Tue., January 8, 2013 3:46pm (EST)

State Supreme Court Considers Billboard Law
By Ellen Reinhardt
Updated: 2 years ago

ATLANTA  —  
Lawyers for the city of Columbus Tuesday asked the State Supreme Court to block a law allowing billboard companies to clear cut trees obscuring their signs. One of the arguments is over how much money the billboard companies pay taxpayers for the trees. ( photo courtesy of Rob Koziura via flikr)
Lawyers for the city of Columbus Tuesday asked the State Supreme Court to block a law allowing billboard companies to clear cut trees obscuring their signs. One of the arguments is over how much money the billboard companies pay taxpayers for the trees. ( photo courtesy of Rob Koziura via flikr)
Lawyers for the city of Columbus Tuesday asked the State Supreme Court to block a law allowing billboard companies to clear cut trees obscuring their signs. One of the arguments is over how much money the billboard companies pay taxpayers for the trees.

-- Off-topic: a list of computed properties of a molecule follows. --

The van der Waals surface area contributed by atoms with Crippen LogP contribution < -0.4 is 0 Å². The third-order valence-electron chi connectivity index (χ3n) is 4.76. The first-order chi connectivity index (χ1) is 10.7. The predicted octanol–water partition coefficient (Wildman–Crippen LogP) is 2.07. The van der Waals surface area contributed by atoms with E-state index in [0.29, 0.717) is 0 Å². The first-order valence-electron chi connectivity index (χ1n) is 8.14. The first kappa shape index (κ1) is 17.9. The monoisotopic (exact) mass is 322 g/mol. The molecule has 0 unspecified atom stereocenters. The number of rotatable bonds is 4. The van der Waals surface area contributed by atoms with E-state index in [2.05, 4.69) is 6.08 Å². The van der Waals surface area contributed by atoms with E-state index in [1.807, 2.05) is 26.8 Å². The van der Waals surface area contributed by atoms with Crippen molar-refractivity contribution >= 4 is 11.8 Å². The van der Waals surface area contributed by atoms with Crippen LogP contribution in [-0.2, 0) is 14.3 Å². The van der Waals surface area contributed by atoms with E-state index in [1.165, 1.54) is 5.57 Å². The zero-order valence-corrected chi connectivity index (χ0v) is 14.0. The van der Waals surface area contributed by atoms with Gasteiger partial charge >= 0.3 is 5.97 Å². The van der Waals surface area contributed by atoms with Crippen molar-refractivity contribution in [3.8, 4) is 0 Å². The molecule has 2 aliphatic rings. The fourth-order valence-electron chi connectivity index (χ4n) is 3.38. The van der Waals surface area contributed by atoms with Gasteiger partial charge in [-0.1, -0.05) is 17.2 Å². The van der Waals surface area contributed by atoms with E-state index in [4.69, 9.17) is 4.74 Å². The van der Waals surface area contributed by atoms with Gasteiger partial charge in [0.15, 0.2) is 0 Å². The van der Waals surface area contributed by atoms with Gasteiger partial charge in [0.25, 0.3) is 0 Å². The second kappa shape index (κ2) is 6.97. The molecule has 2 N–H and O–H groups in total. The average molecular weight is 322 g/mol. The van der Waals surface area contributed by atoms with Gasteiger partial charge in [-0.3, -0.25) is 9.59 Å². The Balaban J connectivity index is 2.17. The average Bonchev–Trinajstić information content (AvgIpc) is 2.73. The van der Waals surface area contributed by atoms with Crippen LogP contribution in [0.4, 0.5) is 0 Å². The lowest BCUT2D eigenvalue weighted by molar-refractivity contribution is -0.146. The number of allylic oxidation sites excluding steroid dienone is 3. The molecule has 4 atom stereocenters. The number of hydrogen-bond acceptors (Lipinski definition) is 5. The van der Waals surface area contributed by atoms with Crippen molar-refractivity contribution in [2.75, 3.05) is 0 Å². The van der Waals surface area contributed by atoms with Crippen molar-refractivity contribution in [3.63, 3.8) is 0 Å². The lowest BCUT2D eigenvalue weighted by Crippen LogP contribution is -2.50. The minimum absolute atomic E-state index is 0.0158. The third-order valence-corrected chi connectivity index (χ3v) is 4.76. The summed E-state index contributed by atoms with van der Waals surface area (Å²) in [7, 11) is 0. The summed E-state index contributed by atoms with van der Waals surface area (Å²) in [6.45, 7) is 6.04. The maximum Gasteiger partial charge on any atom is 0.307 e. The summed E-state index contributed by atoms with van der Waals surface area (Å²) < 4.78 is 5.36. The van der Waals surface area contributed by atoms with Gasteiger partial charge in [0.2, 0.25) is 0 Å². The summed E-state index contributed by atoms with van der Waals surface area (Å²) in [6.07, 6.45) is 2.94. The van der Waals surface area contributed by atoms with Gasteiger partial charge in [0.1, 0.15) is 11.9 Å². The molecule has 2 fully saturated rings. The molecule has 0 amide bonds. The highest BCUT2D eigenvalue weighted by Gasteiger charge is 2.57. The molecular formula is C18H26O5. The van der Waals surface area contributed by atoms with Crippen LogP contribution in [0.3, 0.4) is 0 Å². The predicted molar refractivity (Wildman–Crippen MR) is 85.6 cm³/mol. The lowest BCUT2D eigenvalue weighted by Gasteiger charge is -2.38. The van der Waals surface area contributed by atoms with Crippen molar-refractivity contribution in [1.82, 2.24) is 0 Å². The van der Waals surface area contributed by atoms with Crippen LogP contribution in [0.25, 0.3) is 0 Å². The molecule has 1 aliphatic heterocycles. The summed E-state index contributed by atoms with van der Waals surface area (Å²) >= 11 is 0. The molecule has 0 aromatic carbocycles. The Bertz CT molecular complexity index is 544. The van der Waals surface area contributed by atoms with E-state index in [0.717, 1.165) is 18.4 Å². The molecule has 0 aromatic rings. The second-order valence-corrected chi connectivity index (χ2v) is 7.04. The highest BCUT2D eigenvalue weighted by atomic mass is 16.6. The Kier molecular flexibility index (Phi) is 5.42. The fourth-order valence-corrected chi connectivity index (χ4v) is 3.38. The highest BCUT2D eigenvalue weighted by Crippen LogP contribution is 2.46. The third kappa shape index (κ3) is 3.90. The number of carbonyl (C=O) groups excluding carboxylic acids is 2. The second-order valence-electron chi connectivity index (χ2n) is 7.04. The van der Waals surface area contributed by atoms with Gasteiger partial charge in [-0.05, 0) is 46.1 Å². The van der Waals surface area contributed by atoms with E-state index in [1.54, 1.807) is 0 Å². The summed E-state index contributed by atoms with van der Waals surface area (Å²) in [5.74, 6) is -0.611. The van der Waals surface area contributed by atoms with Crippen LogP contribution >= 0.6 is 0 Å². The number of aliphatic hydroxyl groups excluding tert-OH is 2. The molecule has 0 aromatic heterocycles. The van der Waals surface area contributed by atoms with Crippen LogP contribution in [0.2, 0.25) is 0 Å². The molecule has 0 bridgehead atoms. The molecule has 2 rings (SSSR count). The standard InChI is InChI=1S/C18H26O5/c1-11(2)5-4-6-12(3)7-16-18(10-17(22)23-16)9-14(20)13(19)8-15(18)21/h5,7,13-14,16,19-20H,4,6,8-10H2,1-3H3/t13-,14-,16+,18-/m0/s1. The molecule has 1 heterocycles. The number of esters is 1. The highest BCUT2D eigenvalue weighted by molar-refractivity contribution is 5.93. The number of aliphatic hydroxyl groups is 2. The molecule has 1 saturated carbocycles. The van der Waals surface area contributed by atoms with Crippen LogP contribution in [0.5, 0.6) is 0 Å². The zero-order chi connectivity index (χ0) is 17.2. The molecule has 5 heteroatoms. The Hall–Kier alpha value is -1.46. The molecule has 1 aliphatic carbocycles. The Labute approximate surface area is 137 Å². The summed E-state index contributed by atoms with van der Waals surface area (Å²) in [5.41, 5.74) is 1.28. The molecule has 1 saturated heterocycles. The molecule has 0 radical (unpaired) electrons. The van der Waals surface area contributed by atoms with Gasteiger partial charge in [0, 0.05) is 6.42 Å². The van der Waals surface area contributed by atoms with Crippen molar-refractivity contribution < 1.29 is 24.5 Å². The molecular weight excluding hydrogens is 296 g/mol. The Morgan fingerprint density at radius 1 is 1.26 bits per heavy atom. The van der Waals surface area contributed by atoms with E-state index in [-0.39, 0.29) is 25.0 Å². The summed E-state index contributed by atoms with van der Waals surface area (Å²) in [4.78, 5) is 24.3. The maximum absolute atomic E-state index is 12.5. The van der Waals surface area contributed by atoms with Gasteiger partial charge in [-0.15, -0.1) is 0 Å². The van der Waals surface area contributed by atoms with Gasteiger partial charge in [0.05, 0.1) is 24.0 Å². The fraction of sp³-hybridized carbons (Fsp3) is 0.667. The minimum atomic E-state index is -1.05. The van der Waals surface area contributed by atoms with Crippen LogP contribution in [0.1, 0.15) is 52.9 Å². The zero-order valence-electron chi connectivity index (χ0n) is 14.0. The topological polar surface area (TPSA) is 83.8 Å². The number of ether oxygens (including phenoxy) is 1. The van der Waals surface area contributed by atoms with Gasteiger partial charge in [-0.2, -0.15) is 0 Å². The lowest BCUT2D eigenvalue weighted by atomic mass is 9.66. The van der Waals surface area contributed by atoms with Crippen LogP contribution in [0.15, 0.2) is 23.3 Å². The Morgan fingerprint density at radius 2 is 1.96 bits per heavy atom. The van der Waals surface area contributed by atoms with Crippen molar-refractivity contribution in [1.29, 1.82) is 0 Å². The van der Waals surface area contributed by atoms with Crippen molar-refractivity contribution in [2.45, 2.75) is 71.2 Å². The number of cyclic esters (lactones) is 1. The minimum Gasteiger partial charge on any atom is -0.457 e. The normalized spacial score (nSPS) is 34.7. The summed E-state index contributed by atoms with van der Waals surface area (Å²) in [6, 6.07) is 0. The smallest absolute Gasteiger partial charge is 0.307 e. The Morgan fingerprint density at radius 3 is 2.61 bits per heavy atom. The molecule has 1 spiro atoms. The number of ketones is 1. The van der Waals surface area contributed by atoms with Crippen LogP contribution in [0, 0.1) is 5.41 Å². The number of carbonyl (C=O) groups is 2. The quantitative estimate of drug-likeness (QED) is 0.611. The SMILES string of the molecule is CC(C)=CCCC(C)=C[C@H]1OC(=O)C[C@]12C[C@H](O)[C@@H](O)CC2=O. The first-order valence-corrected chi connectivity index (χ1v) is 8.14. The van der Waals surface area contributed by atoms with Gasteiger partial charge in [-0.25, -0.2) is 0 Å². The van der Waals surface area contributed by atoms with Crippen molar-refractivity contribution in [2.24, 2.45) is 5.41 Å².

Thomas Gristina, a lawyer representing Columbus, says the law doesn’t protect the taxpayers.

He says “It gives a sweetheart deal to the billboard owners. It allows them to cut trees in front of billboards and not to pay a fair value to the taxpayers for those trees.”

He says billboard companies pay between 10 and 54 dollars for a pine tree worth 341 dollars.

But David Flint, attorney for the Outdoor Advertising Association, says they aren’t getting the trees from a nursery.

“The state has come up with a statewide formula that is fair. It was approved by the Georgia Forestry Commission. It went before this commission of citizen groups and industry groups and government groups and finally approved.” says Flint.

Flint says the legislature has determined again and again that billboards are in the public interest.

Gristina says the law also doesn’t protect local beautification projects.

“Columbus has spent millions of dollars improving its scenic roadways. And under this statute, there’s no clarity as to whether those beautification projects are protected from cutting. And so many of the trees that have been planted over a more than 20 year period could be cut down by the billboard owners for very little value paid to the taxpayers.”he says.

Gristina argues that there are plenty of places available on the roads that don’t have trees where the companies can put billboards.

Clifton Fay, city attorney for Columbus, says “We think if the legislature is going to draft a statute that pays private interests for certain activities, the statute ought to be very specific. And it’s got to convey a reasonable benefit to taxpayers.”

It may be several months before the state Supreme Court rules on the case.